Collective and individual assessment
Information on an individual asset level may not always be available and a collective assessment for groups of financial assets might be required to ensure that significant increases in credit risk are recognised in a timely fashion, and not only after the instrument has become past due (IFRS 9.B5.5.1-6). A collective assessment is commonly used for homogeneous, individually insignificant, financial assets. This often represents the only feasible way to implement a forward-looking ECL model. Paragraph IFRS 9.B5.5.5 provides examples of grouping financial assets for the purpose of impairment assessment on a collective basis.
See also Illustrative Example 5 accompanying IFRS 9 (section ‘Collective assessment’).
Practical expedient for assets with low credit risk
An entity may presume that the credit risk on a financial instrument has not significantly increased since its initial recognition if the financial instrument is deemed to have a low credit risk at the reporting date (IFRS 126.96.36.199). Paragraphs IFRS 9.B5.5.22‒24 further explain when an asset can be considered to have low credit risk.
Credit-impaired financial assets
A financial asset becomes credit-impaired when one or more events that negatively affect its estimated future cash flows have occurred. Such events, outlined in Appendix A to IFRS 9, may include significant financial difficulty of the borrower or breach of contract terms (for instance, a past-due event or default).
The process of calculating interest income on credit-impaired financial assets is discussed in a separate section.
Simplified approach to lifetime ECL using a provision matrix
The loss rate approach, especially beneficial for non-financial entities, doesn’t necessitate sophisticated credit risk management systems. This approach uses a provision matrix to calculate lifetime ECL by following these steps:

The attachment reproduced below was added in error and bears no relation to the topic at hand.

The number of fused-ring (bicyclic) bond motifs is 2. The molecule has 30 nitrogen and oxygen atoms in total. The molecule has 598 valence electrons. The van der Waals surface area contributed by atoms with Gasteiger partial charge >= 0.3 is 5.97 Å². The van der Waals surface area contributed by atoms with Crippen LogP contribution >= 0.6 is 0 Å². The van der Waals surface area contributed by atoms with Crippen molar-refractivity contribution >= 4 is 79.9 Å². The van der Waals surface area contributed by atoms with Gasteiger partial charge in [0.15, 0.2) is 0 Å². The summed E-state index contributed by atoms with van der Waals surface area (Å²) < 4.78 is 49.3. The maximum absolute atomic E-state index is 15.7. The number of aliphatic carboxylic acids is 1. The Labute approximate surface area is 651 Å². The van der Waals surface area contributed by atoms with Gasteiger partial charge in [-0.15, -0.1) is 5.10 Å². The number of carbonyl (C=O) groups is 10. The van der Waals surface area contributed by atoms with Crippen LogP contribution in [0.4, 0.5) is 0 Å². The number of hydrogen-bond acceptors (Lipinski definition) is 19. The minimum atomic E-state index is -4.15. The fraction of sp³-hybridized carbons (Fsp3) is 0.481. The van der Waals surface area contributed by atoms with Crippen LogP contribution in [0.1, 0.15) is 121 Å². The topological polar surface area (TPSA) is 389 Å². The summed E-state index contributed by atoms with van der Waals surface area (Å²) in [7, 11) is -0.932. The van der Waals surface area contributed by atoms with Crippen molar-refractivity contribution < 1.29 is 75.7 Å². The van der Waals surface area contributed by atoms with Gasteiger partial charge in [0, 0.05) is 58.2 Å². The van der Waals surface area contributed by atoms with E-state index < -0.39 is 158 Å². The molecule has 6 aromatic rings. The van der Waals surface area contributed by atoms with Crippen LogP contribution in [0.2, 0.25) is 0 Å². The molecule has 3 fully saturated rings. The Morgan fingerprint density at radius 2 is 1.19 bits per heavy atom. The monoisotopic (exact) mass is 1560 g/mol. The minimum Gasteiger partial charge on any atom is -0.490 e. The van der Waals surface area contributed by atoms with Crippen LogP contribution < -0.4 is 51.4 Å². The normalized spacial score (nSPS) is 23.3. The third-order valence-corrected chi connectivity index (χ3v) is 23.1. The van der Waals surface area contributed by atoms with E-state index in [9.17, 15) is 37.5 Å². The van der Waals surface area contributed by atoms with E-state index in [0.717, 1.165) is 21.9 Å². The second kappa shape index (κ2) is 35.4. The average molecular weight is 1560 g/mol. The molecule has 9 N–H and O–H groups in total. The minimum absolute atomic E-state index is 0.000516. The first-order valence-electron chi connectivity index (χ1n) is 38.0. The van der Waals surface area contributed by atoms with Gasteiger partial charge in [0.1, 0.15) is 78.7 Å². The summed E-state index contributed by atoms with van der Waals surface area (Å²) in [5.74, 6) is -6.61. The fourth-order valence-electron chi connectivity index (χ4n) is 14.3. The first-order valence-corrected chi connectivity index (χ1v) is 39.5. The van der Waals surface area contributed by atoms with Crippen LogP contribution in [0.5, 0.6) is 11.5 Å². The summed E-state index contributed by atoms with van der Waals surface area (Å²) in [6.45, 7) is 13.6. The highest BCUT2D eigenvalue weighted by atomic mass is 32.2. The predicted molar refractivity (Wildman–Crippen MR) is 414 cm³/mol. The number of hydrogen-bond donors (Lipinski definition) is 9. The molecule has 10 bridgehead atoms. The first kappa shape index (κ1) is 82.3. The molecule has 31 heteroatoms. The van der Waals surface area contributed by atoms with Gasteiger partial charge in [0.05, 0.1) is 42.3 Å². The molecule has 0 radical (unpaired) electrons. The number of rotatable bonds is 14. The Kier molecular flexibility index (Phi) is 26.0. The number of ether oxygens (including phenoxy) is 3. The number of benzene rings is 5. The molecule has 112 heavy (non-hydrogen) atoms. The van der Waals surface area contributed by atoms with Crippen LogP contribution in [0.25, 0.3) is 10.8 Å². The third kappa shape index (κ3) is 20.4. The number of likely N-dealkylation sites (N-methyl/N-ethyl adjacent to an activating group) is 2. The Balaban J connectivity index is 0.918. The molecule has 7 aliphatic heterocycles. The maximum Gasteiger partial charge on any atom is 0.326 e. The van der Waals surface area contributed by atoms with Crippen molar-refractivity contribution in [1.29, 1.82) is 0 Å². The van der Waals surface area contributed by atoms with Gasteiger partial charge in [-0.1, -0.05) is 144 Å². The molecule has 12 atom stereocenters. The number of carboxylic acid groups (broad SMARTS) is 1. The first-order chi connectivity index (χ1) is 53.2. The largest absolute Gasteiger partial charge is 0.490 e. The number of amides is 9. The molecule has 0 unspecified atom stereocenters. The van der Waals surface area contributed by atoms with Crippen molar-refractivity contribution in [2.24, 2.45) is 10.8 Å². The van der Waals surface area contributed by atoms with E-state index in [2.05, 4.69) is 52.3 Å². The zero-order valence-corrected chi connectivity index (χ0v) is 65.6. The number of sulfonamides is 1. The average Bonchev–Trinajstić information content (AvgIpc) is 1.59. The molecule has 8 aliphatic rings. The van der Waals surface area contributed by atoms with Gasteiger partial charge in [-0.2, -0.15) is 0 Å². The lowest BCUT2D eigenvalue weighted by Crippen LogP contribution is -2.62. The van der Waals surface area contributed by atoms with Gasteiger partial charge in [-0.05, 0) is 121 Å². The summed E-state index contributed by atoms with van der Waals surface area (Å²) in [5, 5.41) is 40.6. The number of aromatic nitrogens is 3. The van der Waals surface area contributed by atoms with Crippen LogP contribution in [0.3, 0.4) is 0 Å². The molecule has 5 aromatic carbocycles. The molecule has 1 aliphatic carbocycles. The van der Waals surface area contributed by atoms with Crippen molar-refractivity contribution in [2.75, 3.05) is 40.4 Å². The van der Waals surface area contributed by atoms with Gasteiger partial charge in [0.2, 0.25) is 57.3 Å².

- Segment receivables based on different credit loss patterns (for example, customer type, product type, geographical region, collateral, etc.).
- Prepare an ageing schedule of receivables (e.g., not past due, past due 1-30 days, 31-60 days, 90+ days).
- Calculate historical loss patterns as a starting point for estimating expected loss rate.
- Adjust historical data to accommodate reasonable and supportable information about current circumstances and future economic condition forecasts.
Paragraph IFRS 9.B5.5.35 and Example 12 (IFRS 9.IE74-77) specifically cite the provision matrix as a simplified approach to ECL measurement for trade receivables, contract assets, and lease receivables. Refer also to the basis for conclusions in IFRS 9.BC5.225.
Let’s consider Entity A, a service provider with two types of customers: individual customers (B2C) and business customers (B2B). Entity A finds that B2C / B2B segmentation accurately represents credit loss patterns. Typically, sales are made on credit, leaving Entity A with a substantial balance of outstanding trade receivables at each reporting date. With no significant financing component, Entity A recognises lifetime ECL for all its trade receivables.
In this example, we calculate the loss rate based on sales made in January of a given year. In reality, the loss rate should encompass data from several months, but this data shouldn’t be outdated as it could produce irrelevant results. The illustrative calculation of the loss rate for B2C customers is presented below. All calculations presented in this example are available in an Excel file.
|Sales in January||100,000||Not overdue||2.0%|
|Paid on time||50,000||50,000||Overdue 1-30 days||4.0%|
|Paid 1-30 days|
after due date
|27,000||23,000||Overdue 31-60 days||8.7%|
|Paid 31-60 days|
after due date
|15,000||8,000||Overdue 61-90 days||25.0%|
|Paid 61-90 days|
after due date
|6,000||2,000||Not paid at all||100.0%|
Furthermore, Entity A considered forward-looking information (such as GDP forecasts, changes in the unemployment rate, changes in the law) and concluded that no evidence suggests the historical loss rate needs adjustment (refer to IFRS 9.B5.5.52-53).
At the reporting date, Entity A prepared an ageing schedule of its B2C trade receivables and calculated lifetime ECL as demonstrated in the following table.